It's not just the work on the heads and hands that make this an outstanding job - it's the accessories as well. Everything has clean paint work, with very realistic shading and colors. The mallet is a perfect example - you'd swear it was wood until you touched it.

At this price point, this is the sort of work we should expect, but that doesn't mean we always get it. It's fantastic to see Sideshow pull off top notch production paint ops with this release.

Articulation - **
I really, really wanted to love everything about this figure, but the underlying body killed much of my enthusiasm.

She has the same problem as many other Sideshow figures - loose joints. The elbows and knees were annoying, but in reality weren't the worst we've seen and are actually workable. If they were the only problem, I would have gone up another star here.

Sometimes, hands are too hard to swap. You risk breaking a peg every time, and it hinders your enthusiasm when it comes to changing things up.

That's no the case here - the hands swap easily. Way too easily. They fall off if you look at them sideways, and because the cuffs are not attached, they drop off as well. Trying to get her to hold accessories, like the mallet, drove me crazy, with one had falling off, then the other, then the mallet slipping out, then another hand dropping off....AAAAGGGGHHHH!

Just to make things interesting, they did make one hand (the left fist) that was close to impossible to put on the small wrist peg. The hole in the hand is so tiny, you'll have to use quite a bit of force at just the right angle to get it to pop on. Be careful!

But the hands were nothing compared to the boots. Like the hands, the boots pop off with barely a touch. Of course, they also pop on with barely a touch, but that's not particularly helpful. By the time I finished the photos, I was ready to take a life.

Get away from the wrists and ankles - and the constant frustration - and you'll find other joints that work quite well. The ball jointed neck is terrific, allowing for all kinds of crazy personality in any pose. The posable tassels area  great idea, - there's a ball joint at the head, allowing each to take it's own independant pose - and this gives you more potential for some very dynamic poses.

The waist and shoulders work well too, even in the confines of the costume. Overall, the articulation is all there, and most of it works well. It's really just the frustration with the ankles and wrists that bring this score down for me.  I'm betting I can take some of the annoyance away by using some plumber's tape on the ankles, but those wrists are what they are.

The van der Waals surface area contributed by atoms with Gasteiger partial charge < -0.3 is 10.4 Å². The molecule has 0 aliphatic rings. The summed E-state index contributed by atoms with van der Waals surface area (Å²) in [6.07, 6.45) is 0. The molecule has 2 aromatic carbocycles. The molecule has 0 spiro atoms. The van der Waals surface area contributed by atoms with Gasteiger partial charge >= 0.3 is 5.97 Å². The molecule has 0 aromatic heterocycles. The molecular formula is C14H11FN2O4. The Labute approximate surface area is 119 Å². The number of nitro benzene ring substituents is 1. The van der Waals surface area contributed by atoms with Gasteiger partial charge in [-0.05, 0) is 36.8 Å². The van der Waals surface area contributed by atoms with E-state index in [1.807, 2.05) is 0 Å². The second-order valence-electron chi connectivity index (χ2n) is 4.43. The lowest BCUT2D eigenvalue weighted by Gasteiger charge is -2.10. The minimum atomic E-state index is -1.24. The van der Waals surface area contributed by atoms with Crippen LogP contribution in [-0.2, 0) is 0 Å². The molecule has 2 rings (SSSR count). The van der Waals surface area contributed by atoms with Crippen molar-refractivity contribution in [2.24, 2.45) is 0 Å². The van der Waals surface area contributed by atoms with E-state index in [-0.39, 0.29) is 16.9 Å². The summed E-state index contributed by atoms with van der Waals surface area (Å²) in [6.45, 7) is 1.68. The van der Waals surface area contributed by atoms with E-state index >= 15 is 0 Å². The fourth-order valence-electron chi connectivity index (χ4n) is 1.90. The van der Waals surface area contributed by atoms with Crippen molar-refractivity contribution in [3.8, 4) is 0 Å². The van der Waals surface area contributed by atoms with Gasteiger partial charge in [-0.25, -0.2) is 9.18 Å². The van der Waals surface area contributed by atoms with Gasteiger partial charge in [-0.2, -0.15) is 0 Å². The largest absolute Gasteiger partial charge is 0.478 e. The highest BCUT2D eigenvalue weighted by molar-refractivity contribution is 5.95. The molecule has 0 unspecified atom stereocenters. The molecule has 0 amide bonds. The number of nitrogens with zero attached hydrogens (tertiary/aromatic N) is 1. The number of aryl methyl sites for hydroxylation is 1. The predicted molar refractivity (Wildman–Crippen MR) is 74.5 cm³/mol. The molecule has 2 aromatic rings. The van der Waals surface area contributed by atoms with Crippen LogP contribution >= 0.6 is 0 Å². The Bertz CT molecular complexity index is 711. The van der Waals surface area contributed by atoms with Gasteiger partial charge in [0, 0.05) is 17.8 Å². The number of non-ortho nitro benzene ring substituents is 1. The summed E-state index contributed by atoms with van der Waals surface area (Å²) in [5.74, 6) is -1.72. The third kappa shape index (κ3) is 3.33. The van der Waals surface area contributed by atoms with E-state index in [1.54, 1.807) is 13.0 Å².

Accessories - ****
Harley comes with a ton of goodies, whether you go with the regular release or the exclusive.

Both come with the second head sculpt, which I already discussed in some length in the Sculpt and Paint sections. But as an accessory, it's an excellent extra, and the heads swap easily - but not too easily. The articulated tassels exist on both sculpts, and while I'm not as fond of the winking sculpt as the smiling sculpt, adding in a second portrait is a sure fire way to make me happy.

Harley needs her weapons too, and has a nice assortment. Perhaps the best is her huge mallet, with an excellent wood sculpt. On one surface is a carved outline of a face with the words "Your face here". What makes this even better is that it's not super clean - it looks as though the mallet has been used to smash faces many times, obscuring the design slightly.

She comes with a pop-gun as well, with a removable cork. Again, amusing artwork adorns the face of the cork. The gun fits nicely in her hand, and although it's a bit heavy, she can hold it in most poses pretty well.

There is a syringe filled with nasty Joker juice as well, but rather than give you this tiny syringe and needle that would likely get lost or broken on its own, they've made it a permanent part of one of the sculpted right hands. That's an excellent idea, and makes her posing with the syringe look oh so much better.

Speaking of hands, there are 9 in total. She comes with two gripping hands in place, and seven others in the box - the syringe hand I already mentioned, a pair of fists, two gesturing left hands, and a pair of gun grip hands. The right fist has a set of brass knuckles sculpted in place with the words "HAHA" across her fingers. They are backwards, so the impression they leave on your face will read properly.

I already complained about swapping these, but there are also a number of extra wrist pegs included. Unlike previous Sideshow figures, where the pegs are already in each hand, these are in a separate bag. There's a couple ankle pegs too, although there's no additional feet.

She has a display base, with a nifty Harley themed logo. I don't use the bases, but for those who do, it's an important inclusion.

The exclusive includes one more weapon - an intricately embellished butcher knife, with carvings on either side of the blade. The serrated edge looks pretty deadly!